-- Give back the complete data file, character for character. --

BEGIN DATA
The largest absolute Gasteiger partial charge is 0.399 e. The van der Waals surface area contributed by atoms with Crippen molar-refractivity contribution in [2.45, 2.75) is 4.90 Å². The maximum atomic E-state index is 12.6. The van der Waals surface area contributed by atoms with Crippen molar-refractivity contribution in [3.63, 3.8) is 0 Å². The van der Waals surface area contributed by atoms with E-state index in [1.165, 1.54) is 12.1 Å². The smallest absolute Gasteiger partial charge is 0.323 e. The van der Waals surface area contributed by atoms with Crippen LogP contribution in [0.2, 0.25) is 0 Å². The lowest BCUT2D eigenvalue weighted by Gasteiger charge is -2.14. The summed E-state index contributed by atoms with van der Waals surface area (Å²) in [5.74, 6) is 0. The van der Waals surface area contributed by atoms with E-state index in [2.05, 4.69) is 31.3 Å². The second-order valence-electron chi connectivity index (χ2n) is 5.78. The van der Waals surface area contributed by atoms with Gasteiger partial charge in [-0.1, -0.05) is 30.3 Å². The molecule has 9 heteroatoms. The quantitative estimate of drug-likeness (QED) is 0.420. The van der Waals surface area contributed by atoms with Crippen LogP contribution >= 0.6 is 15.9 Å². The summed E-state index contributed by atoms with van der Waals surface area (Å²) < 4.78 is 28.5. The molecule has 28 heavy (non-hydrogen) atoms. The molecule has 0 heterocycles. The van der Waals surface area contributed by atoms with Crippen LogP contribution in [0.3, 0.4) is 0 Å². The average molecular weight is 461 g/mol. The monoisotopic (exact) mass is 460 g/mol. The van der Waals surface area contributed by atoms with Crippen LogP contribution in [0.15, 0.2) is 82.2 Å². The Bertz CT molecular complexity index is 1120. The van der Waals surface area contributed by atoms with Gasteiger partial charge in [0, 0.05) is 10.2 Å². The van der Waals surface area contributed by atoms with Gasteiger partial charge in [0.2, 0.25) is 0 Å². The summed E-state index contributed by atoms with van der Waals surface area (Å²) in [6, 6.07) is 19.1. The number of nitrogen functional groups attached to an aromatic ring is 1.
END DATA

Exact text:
The largest absolute Gasteiger partial charge is 0.399 e. The van der Waals surface area contributed by atoms with Crippen molar-refractivity contribution in [2.45, 2.75) is 4.90 Å². The maximum atomic E-state index is 12.6. The van der Waals surface area contributed by atoms with Crippen molar-refractivity contribution in [3.63, 3.8) is 0 Å². The van der Waals surface area contributed by atoms with E-state index in [1.165, 1.54) is 12.1 Å². The smallest absolute Gasteiger partial charge is 0.323 e. The van der Waals surface area contributed by atoms with Crippen LogP contribution in [0.2, 0.25) is 0 Å². The lowest BCUT2D eigenvalue weighted by Gasteiger charge is -2.14. The summed E-state index contributed by atoms with van der Waals surface area (Å²) in [5.74, 6) is 0. The van der Waals surface area contributed by atoms with E-state index in [2.05, 4.69) is 31.3 Å². The second-order valence-electron chi connectivity index (χ2n) is 5.78. The van der Waals surface area contributed by atoms with Gasteiger partial charge in [-0.1, -0.05) is 30.3 Å². The molecule has 9 heteroatoms. The quantitative estimate of drug-likeness (QED) is 0.420. The van der Waals surface area contributed by atoms with Crippen LogP contribution >= 0.6 is 15.9 Å². The summed E-state index contributed by atoms with van der Waals surface area (Å²) < 4.78 is 28.5. The molecule has 28 heavy (non-hydrogen) atoms. The molecule has 0 heterocycles. The van der Waals surface area contributed by atoms with Crippen LogP contribution in [0.3, 0.4) is 0 Å². The average molecular weight is 461 g/mol. The monoisotopic (exact) mass is 460 g/mol. The van der Waals surface area contributed by atoms with Crippen LogP contribution in [0.15, 0.2) is 82.2 Å². The Bertz CT molecular complexity index is 1120. The van der Waals surface area contributed by atoms with Gasteiger partial charge in [0, 0.05) is 10.2 Å². The van der Waals surface area contributed by atoms with Gasteiger partial charge in [0.2, 0.25) is 0 Å². The summed E-state index contributed by atoms with van der Waals surface area (Å²) in [6, 6.07) is 19.1. The number of nitrogen functional groups attached to an aromatic ring is 1.